Virginia City gets taste of whiskey before breakfast
July 17, 2005
John Murphy and his Carolina Special are trying to get off the stage. They’re the final act of the inaugural “Bluegrass on the Comstock” festival in Virginia City on Sunday morning, and the crowd, though modest, keeps calling for encores.
Emcee Don Evans of Silver Springs comes out on stage and encourages the folk music fans with his honey-roasted banter.
“What do you think?” he says, his voice so Southern-fried it makes the stomach rumble.
The crowd cheers from low lawn chairs dragged strategically out of the blazing sun and around the perimeter of shady Miners Park.
“Would y’all like to see them come up here and do another one before they tear me up?” he says to the band, already making its way back up to the stage readying their instruments – bass, banjo, mandolin, guitar and fiddle.
Banjo player George Goodell flashes the crowd a quick smile and says, “You ever go a sled-riding?”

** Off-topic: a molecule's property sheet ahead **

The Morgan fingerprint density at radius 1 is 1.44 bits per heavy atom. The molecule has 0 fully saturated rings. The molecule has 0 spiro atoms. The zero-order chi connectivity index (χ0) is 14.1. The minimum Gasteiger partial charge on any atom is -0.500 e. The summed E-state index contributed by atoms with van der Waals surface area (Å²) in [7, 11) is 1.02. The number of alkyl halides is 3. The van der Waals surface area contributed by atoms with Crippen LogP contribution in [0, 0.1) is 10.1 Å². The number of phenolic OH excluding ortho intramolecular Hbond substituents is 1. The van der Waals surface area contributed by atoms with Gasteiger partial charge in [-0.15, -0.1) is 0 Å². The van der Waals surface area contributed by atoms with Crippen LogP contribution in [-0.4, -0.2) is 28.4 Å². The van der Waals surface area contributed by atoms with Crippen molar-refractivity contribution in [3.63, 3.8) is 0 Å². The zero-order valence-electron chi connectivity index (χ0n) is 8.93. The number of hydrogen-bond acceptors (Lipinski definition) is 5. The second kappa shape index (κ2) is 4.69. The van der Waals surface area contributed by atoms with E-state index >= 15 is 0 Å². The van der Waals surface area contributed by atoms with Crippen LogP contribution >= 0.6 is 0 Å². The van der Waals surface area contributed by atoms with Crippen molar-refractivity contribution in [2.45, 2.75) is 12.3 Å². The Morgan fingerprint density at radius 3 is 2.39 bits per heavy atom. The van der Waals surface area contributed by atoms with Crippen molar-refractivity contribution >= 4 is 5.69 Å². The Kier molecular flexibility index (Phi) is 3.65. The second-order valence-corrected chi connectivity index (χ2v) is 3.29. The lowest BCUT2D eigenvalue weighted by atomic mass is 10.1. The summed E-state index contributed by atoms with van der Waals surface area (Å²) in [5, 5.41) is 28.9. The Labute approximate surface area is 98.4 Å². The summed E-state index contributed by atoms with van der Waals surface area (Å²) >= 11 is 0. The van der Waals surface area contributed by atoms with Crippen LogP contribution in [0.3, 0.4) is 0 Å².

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He plunges into a complicated finger game on the fret, picking and plucking a quick, complicated melody while the other band members squeeze toward the microphone and take off down to Dixieland with him.
Rumor has it that some of the band members were up picking until 3 a.m. last night, plucking and drinking under the stars.
North Carolina-born, Murphy’s roots-music pedigree is solid as Appalachian granite. He’s played with the Carolina Special in one form or another for 33 years.
“This is about the third incarnation of the band,” he says.
Event organizers Vicki Hass and Larry Ryan said they were pretty satisfied all told, this being their first effort at a bluegrass festival.
“It’s been a lot of work by a lot of different people to put this together,” said Hass, a classically trained violinist from Carson City whose alter-ego plays bluegrass fiddle in The Back Forty band.
The pair say they hope to make the two-stage event an annual affair.
“Bluegrass is America’s back-porch music,” says Hass. She says the genre is enjoying a period of revivalism and popularity unprecedented since “hillbilly ragtime” first jangled over the airwaves in the 1920s and 1930s.
Ryan says the organizers are taking today off then having a meeting Tuesday to begin planning for next year’s festival.
Still on stage, Murphy and Carolina Special are still going, no sign of letting up and letting the festival come to a close.
“Work the hide off the thing!” someone yells to the banjo player.
n Contact reporter Peter Thompson at email@example.com or 881-1215.
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